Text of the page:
One thing I can and will say is the histograms presented in this thread, which also includes Greenland, does not bode well for the methodology used to homoginize.

    For now I will have to go with the adjusted data. Altho, some presentations of temperature pictures based on adjusted data have not accurately portrayed the area of which I live which is also a bit north.

    This bears further investigation and I hope someone does the work.

  215. Camburn says:

    Moderator:
    Please pull this as I am trying to learn the art of italics:

    Please pull this as I am trying to learn the art of italics:

    Did the italics stop now?

    [REPLY: Yes they did. We have a test page for just this purpose here. -REP]

  216. Camburn says:

    Nick Stokes says:
    January 27, 2012 at 6:08 pm
    The issue is the bias that station changes etc might impart to the global index. The answer is, I don’t know. What I do know is that whether you homogenize or not makes little difference. I suspect that there wasn’t much bias, and homogenization didn’t add any. But maybe there was and homogenization created an identical bias.

    When you say “you do know is that whether you homogenize or not makes little difference”, on what bases do you know this?

    Can you point me to reference materials that can confirm this?

  217. Camburn says:

    Smokey:

    In your link:
    http://zapruder.nl/images/uploads/screenhunter3qk7.gif

    Is the anomoly base period identical?

  218. Smokey says:

    Camburn,

    Sorry, it’s not my graph. I found it on WUWT, but I don’t recall the thread.

  219. Nick Stokes says:

    Camburn says: January 27, 2012 at 6:32 pm
    “Can you point me to reference materials that can confirm this?”

    Yes. I’ve done it on this thread, here,
    here, and
    here. There’s even a thread at WUWT Many indices from GHCN, some with adjustment, some without. There are still more at the Blackboard. Zeke has done both with his code.

  220. Nick,
    There are hits and misses, and if the hits reduce bias more than the misses increase it, it is worth doing. It’s likely that in this case, the sudden (real) temp drop did cause a false positive, and that gives a wrong picture of the history of part of Iceland.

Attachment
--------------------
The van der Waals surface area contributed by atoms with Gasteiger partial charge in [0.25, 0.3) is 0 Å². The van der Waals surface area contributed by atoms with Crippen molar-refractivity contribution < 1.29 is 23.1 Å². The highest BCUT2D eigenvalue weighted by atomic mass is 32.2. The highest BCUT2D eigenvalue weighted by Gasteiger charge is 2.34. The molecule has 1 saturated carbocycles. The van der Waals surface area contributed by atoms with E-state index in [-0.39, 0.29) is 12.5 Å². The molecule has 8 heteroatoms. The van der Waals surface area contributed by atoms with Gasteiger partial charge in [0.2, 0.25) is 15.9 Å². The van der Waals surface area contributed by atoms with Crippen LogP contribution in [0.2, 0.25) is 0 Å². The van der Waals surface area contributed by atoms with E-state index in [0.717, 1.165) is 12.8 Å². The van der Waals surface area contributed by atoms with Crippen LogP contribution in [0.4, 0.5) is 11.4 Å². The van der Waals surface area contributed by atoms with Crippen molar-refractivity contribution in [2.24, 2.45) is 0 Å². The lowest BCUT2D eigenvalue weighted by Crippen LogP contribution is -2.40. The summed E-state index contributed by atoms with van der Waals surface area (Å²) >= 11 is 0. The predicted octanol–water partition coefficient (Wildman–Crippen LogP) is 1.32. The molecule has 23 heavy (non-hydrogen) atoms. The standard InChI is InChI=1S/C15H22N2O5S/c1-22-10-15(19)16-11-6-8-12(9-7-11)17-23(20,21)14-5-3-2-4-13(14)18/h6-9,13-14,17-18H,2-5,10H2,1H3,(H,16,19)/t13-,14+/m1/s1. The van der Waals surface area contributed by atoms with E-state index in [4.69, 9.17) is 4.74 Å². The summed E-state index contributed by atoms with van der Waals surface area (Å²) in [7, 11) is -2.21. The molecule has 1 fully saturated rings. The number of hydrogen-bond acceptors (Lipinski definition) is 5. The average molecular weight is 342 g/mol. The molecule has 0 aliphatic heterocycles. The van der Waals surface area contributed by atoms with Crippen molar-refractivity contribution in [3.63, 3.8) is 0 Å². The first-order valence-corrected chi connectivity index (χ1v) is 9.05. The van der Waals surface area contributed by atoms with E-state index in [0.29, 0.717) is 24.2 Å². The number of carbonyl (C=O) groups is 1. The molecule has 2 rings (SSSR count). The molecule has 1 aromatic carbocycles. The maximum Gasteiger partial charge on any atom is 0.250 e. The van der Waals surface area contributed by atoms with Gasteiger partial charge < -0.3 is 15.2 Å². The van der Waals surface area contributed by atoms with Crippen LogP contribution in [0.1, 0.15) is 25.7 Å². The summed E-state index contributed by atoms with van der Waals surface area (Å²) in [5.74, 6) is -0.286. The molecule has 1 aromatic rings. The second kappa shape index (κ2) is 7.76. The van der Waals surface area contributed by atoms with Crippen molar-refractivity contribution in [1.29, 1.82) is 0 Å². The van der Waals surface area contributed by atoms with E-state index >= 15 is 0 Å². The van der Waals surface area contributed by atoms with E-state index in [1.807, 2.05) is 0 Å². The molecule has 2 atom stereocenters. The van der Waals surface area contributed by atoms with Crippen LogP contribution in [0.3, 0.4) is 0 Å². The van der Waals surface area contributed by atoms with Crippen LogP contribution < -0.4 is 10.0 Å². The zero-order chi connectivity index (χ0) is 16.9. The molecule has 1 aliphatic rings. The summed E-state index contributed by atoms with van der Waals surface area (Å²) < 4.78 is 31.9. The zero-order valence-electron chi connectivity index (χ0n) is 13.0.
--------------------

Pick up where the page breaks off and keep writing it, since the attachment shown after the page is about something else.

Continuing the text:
Sounds a bit like two wrongs making a right to me! I am still curious why the algorithm suddenly created this adjustment, when the previous GHCN V2 did not.
    While you might be right from a statisticians’ point of view, my experience tells me that if you find a mistake, you correct it rather than worry if there is a compensating error somewhere else.( I am an Accountant by the way!!)

  221. According to the GHCN Technical Report

    The process of removing the impact of non-climatic changes in climate series is called homogenization (e.g station moves, land use changes etc)

    If the adjustments to Reykjavik and other Icelandic stations are correct, then they must be justified by comparison with other stations that are not affected in this way. I see no evidence for this.

  222. BTW Nick

    I think you said you still had Version 3.0 from last July. Do these adjustments appear then or only in Version 3.1 released in November.

    According to Reto Ruedy at GISS, they switched straight from Version 2 to Version 3.1 in December, so I cannot tell from their dataset.

    Thanks

    Paul

  223. Camburn says:

    Nick:
    I have what some might consider to be a rather simplistic question.

    IF there is no difference between unadjusted trends and adjusted trends, why waste time adjusting? Seems like a lot of busy work created with no discernable change.

    Why not just use the raw data and then there are no questions/doubt created.

  224. James Sexton says:

    Nick, you are disregarding the fact that our friends in Iceland have already made corrections for location changes…… “‘No changes have been made in the Stykkisholmur series since about 1970, the Reykjavík and Akureyri series that I sent you have been slightly adjusted for major relocations and changes in observing hours.”

    As I stated earlier to some others, the people in Iceland are aware of these issues and already have made the proper corrections. Then GHCN corrects the corrections and then GISS will apply theirs….. always, the corrections/homogenization result in decreasing historical temps and increasing the ones near the present.

  225. Camburn says:

    Nick, Tom Curtis, R. Gates etc: